With the 2021 California Gubernatorial recall election now approaching the one-month-to-go mark at the end of this week, major Californian issues are becoming more and more front and center. Governor Gavin Newsom keeps defending his COVID-19 response as Governor, while recall candidates are now focusing on issues such as homelessness, taxes, and the minimum wage.
However, one of the largest issues still stands out: wildfires. Throughout Newsom’s term, he has both poured money into stopping wildfires and halted funds. For example, in April he signed off on a $536 million wildfire suppression package, but then in June severely rolled back wildfire fuel reduction treatments by over $500 million. Newsom has also taken to visiting areas destroyed by wildfires as publicity stops, such as visiting an area ravaged by the North Complex Fire last year to sign an inmate firefighter bill, as well as taking multiple interviews this weekend in the remains of Greenville, which was destroyed by the Dixie Fire earlier this month.
While recall candidates have not jumped on the issue, they have all generally at least shown some preference in increasing wildfire reduction funding. Many wildfire fighters, who have also joined in battling wildfires across the West and even in Australia, have begun to signal preference for recalling Newsom due to the lack of more funding. California had to ask other states and countries like Australia and Canada to return the favor and help them out with fires last year, showing significant gaps in funding. The size of the Dixie Fire in Northern California, now the second largest wildfire in California history, has brought the funding question up again this year as wildfire fighters are struggling to put out the blaze.
“No one has asked us that before,” said volunteer wildfire fighter Angelo Sorola to the Globe from Plumas County on Monday. “But, yeah, all of us from California are planning to vote to recall him. I don’t know who we are all thinking of picking to replace him, but the feeling is we want him out and someone who will actually support us go in. We don’t speak for all firefighters, obviously, but I’ve talked with groups around the state about this today and everyone who said that they are voting said they don’t want him in.”
Two other firefighters who did not wish to be named in Lassen County gave a similar story, with them only adding that most wildfire fighters right now were more concerned with extinguishing the fire rather than voting.
“We have people to save first,” said of of the anonymous fires. “That’s the priority.”
For residents who have fled wildfires in recent years across the state, a similar recall phenomenon is happening.
“I’m not asking all of these people in need of help how they are voting,” began Claire Harper, who has helped find temporary shelter for wildfire victims in the last several years, to the Globe. “But every single family has expressed disappointment that the state couldn’t do anymore. I did notice a shift last year though. They weren’t mad at the state anymore. They changed that to Newsom. They began calling him out by name.”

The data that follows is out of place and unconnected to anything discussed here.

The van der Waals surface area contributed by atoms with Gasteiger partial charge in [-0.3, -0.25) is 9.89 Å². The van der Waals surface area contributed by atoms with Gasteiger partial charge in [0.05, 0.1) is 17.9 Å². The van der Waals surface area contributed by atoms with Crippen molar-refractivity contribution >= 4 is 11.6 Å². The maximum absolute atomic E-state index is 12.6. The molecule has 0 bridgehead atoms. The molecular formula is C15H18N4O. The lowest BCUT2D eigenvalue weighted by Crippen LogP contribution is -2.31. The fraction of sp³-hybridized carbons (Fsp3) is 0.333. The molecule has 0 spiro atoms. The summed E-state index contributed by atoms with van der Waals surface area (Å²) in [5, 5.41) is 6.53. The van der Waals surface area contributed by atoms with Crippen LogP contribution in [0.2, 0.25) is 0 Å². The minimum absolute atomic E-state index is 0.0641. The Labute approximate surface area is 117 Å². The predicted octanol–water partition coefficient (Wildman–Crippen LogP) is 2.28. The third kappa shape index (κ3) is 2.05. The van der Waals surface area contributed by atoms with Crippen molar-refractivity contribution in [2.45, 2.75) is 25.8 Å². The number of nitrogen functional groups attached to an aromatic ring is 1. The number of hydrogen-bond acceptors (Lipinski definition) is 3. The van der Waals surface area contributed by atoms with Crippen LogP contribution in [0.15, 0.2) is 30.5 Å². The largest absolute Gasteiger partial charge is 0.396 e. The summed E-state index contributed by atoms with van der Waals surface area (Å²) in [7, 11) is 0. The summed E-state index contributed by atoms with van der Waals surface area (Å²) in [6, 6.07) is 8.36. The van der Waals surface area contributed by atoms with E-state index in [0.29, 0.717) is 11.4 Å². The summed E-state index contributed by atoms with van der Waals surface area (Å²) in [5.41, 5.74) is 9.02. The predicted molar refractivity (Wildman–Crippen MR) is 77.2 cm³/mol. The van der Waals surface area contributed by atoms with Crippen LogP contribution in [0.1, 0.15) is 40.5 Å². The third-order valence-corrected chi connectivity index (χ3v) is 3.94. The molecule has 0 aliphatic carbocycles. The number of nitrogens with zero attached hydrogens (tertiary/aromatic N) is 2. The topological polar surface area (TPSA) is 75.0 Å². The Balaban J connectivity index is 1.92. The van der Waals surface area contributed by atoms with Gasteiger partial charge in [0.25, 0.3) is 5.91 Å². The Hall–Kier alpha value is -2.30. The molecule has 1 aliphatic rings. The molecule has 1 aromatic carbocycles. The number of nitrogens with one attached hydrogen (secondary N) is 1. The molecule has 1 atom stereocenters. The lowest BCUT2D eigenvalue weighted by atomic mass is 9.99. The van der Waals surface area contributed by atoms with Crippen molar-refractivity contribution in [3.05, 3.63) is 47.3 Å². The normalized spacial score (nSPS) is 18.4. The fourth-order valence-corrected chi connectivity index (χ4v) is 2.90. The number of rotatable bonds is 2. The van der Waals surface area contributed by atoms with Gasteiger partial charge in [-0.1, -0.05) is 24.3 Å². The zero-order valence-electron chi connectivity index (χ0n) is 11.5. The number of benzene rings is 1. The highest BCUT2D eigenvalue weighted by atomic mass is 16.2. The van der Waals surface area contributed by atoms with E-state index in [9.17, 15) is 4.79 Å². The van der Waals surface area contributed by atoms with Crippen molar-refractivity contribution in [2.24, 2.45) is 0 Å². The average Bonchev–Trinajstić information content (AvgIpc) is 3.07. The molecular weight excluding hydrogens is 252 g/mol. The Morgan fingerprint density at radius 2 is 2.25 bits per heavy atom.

“Two major things are happening. Climate change is making these fires worse, and more people have put the blame from California to the Governor. I began to see it in 2019, but it really became apparent last year and I’m noticing it again this year. This didn’t happen when Brown was in office either. It just fell this way.”
Wildfires and the recall
Worsening wildfires have already begun to have an effect. While wildfire-affected North Country counties such as Plumas and Butte are strongly Republican and a shift in votes has not really been seen, wildfire ravaged counties on the North Coast, usually a Democratic stronghold, are now slightly leaning towards recalling Newsom. While many factors are at play here, such as the drought hitting the area hard and hurting many locals, the intensity of wildfires has also been a major factor in swinging votes. And, according to experts, they aren’t the only ones.
“Wildfires threaten Los Angeles, a lot of the Bay area, forested areas near Sacramento, and forested areas near San Diego,” explained former lobbyist Harry Schultz to the Globe on Monday. “Last year we had LA landmarks nearly being destroyed by fires and fires around San Francisco being so bad that the sky glowed orange. This is not just an issue that affects Northern Californian voters.”
“What we’re seeing are more and more people being affected by these fires and being hurt by policies under Newsom. Is Newsom responsible for the fires? No, of course not. Nor is he responsible for the response, taking them out, and more. What he can be accountable for is the more longer-term effects, such as helping funnel money into programs and approving wildfire plans. And although he has done that, many feel that it hasn’t been enough or that he has been targeting the wrong things.”
“Recall candidates will probably talk more about this in coming weeks, especially if the Dixie fire grows more or a wildfire sparks outside a major city. And for every fire, you’re going to have more and more people against Newsom. They’re blaming him personally now for some of these failings. He’s been trying to get a lid on it through personal visits to areas burned up by these fires, but these visits don’t mean anything if you can’t put forward help. And that’s why more and more people in these wildfire-burned areas are trying to get him recalled. His policies either haven’t worked or haven’t done enough.”
The recall election will be held on September 14th. Mail-in ballots are due to go out soon.
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